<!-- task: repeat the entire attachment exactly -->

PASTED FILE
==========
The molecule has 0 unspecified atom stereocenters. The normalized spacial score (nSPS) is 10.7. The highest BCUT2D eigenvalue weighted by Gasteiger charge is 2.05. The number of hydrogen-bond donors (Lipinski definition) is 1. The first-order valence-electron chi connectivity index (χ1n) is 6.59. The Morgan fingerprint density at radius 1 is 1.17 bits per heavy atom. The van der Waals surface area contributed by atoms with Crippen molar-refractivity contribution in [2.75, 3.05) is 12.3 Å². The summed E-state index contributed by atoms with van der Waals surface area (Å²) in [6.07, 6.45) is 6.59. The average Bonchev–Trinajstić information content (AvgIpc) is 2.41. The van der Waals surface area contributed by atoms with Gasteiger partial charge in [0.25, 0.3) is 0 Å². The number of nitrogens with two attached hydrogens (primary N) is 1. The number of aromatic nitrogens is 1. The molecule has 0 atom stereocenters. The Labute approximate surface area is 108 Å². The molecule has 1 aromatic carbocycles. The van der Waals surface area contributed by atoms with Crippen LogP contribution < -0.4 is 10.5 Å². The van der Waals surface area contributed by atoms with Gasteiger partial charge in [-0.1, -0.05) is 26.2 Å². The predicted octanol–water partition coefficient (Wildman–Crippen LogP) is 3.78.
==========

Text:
The molecule has 0 unspecified atom stereocenters. The normalized spacial score (nSPS) is 10.7. The highest BCUT2D eigenvalue weighted by Gasteiger charge is 2.05. The number of hydrogen-bond donors (Lipinski definition) is 1. The first-order valence-electron chi connectivity index (χ1n) is 6.59. The Morgan fingerprint density at radius 1 is 1.17 bits per heavy atom. The van der Waals surface area contributed by atoms with Crippen molar-refractivity contribution in [2.75, 3.05) is 12.3 Å². The summed E-state index contributed by atoms with van der Waals surface area (Å²) in [6.07, 6.45) is 6.59. The average Bonchev–Trinajstić information content (AvgIpc) is 2.41. The van der Waals surface area contributed by atoms with Gasteiger partial charge in [0.25, 0.3) is 0 Å². The number of nitrogens with two attached hydrogens (primary N) is 1. The number of aromatic nitrogens is 1. The molecule has 0 atom stereocenters. The Labute approximate surface area is 108 Å². The molecule has 1 aromatic carbocycles. The van der Waals surface area contributed by atoms with Crippen LogP contribution < -0.4 is 10.5 Å². The van der Waals surface area contributed by atoms with Gasteiger partial charge in [-0.1, -0.05) is 26.2 Å². The predicted octanol–water partition coefficient (Wildman–Crippen LogP) is 3.78.